And then something weird happened. Suddenly Christmas jumpers were everywhere. It was easier to get a jumper with a reindeer’s head on it than it was to get a plain one. Even the reluctant or the shy could opt for the vaguely-Nordic-looking ones with rows of knitted reindeer outlines (the ‘Bing Crosby’), though these were still outweighed by the unapologetically jolly sort (the ‘Mark Darcy’). Christmas jumpers were no longer the hand-knitted things your granny made or the kerazzzy souvenir from a trip to a Christmas-World-style shop – they were in every single shop on the High Street. With a greater availability came a greater expectation – a trip to the shops, the opticians or even the bank would reveal a sea of employees wearing jolly Christmas jumpers. Offices mandated employees to wear Christmas jumpers. A major charity joined the mufti concept of Jeans for Genes and Wear It Pink, exhorting people everywhere to wear their Christmas jumpers for a good cause because – well, it’s festive and it’s jolly and everyone has a Christmas jumper, don’t they?
Hold on. Let’s rewind for a second. We now appear to be at the stage where Christmas jumpers are now assumed to be as much a part of everyone’s wardrobe as a pair of jeans. Where on earth did that come from? The shop-bought Christmas jumper is worn once, or maybe twice, before being discarded or, at the very least, shoved to the back of the drawer until next year: it isn’t the sort of thing that can be worn every day. It isn’t made to be hard-wearing or practical. It isn’t made to be flattering, either – even the vaguely-Nordic ones can make the short among us look like one of Santa’s elves, which, while it might be many things, certainly isn’t flattering. So why would everyone need to have one?
Ah, but it isn’t about need, is it? Christmas is hardly a time for Utilitarianism after all – we don’t need Stollen, mulled wine, Christmas pudding, Christmas trees or enough mince pies to turn us all into inebriated raisins, but we still buy them each year. A Christmas jumper is a festive treat – we can send the family out into the wilds with a jolly reindeer on their jumper and know we’ve put a smile on their face, a bit like a Werther’s Original advert but without the sepia tone. Except that buying a Christmas jumper costs at least £20 and buying a bag of chocolate coins costs £1 (or £1.25 if you buy the posh ones). This seems like an expensive throwaway treat. And of course, if you do buy the cheap ones – or even the luxe version – there is the knowledge that this knitted festive bauble was probably made in a sweatshop halfway across the world, by someone who isn’t entirely sure that the building isn’t going to collapse on them at any moment, and who certainly won’t see very much of the £15 or £25 or even £50 you paid for it. Not a very jolly thought.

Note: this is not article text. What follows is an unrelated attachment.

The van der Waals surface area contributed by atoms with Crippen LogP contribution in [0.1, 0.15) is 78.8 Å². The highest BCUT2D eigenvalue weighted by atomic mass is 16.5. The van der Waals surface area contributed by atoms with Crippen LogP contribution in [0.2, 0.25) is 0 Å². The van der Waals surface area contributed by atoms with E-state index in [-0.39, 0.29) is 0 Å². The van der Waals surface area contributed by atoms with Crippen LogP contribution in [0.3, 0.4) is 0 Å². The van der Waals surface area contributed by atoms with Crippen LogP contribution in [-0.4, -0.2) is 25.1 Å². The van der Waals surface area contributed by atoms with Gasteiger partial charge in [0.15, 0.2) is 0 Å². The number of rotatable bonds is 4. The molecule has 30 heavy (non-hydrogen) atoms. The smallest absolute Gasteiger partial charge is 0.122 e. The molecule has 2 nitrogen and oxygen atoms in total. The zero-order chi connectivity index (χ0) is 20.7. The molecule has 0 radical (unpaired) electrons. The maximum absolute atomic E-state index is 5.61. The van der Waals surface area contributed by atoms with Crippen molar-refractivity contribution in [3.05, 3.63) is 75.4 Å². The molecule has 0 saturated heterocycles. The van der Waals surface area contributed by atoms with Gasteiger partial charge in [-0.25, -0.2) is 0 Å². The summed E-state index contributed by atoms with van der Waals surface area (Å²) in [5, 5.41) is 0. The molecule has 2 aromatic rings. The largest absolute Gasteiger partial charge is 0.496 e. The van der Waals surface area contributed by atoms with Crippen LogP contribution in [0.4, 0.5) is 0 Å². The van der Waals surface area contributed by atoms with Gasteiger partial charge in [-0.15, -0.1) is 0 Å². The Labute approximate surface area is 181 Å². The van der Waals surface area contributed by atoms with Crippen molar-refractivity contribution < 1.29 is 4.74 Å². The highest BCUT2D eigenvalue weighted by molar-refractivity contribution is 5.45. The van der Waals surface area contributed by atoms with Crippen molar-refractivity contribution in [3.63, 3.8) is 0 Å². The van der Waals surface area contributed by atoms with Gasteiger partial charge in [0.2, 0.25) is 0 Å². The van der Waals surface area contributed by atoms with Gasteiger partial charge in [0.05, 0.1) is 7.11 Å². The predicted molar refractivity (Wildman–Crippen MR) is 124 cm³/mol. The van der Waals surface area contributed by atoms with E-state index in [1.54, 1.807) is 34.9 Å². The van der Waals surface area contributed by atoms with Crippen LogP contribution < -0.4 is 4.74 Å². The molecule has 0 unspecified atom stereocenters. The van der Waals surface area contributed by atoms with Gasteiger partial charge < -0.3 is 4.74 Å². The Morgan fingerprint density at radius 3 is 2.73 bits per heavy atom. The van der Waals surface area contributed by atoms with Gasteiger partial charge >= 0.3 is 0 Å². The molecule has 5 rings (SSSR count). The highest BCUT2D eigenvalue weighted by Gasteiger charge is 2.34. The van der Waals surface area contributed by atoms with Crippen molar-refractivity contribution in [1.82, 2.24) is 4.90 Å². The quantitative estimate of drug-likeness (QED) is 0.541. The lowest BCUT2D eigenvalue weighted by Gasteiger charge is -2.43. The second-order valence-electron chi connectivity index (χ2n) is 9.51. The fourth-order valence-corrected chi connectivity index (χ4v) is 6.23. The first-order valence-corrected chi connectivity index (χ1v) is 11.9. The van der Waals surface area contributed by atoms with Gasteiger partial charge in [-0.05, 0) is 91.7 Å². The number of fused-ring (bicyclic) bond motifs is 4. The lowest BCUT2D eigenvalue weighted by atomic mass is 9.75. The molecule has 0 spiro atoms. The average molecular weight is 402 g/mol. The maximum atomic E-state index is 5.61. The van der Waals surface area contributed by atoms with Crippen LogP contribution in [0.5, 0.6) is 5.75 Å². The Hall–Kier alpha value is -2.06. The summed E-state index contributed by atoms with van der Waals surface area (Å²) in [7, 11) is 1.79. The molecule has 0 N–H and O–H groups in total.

Oh Brioche, you’re overthinking this! Christmas just wouldn’t be Christmas without everyone wearing a Christmas jumper to work! Well, perhaps it could be said that Christmas jumpers might act as a sort of herald to the start of the festive season, but the same could also be said about a bagpipe orchestra playing All I Want for Christmas Is You – which I think most people would agree that they could live without. A December office bereft of Christmas jumpers needn’t be bereft of cheer – people might start by simple festive gestures, like saying hello, not yelling at each other, not sending emails in capital letters to everyone in the office – and so on. Being sworn at by someone in a festive jumper is just as depressing as being sworn at by someone in a shirt and tie, believe me.
So if you feel like doing something GOOD for CHARITY, (sorry, I’ll stop) I might make a humble suggestion. Send Christmas cards – or not – as you see fit, and if you do feel like doing it, choose those that give a donation to your favourite charity in the process. Wear Christmas jumpers if you really feel like it – and if you do see fit to buy one, buy one that you like and that will last you through many Christmases. Or better still, pin a bit of tinsel to a plain sweater you wear all the time. And above all, don’t make it obligatory for those of us who choose to eschew the Christmas sweater for something else, and just possibly, spend the £25 on a charity donation. But you probably think I’m a SCROOGE for saying so, don’t you?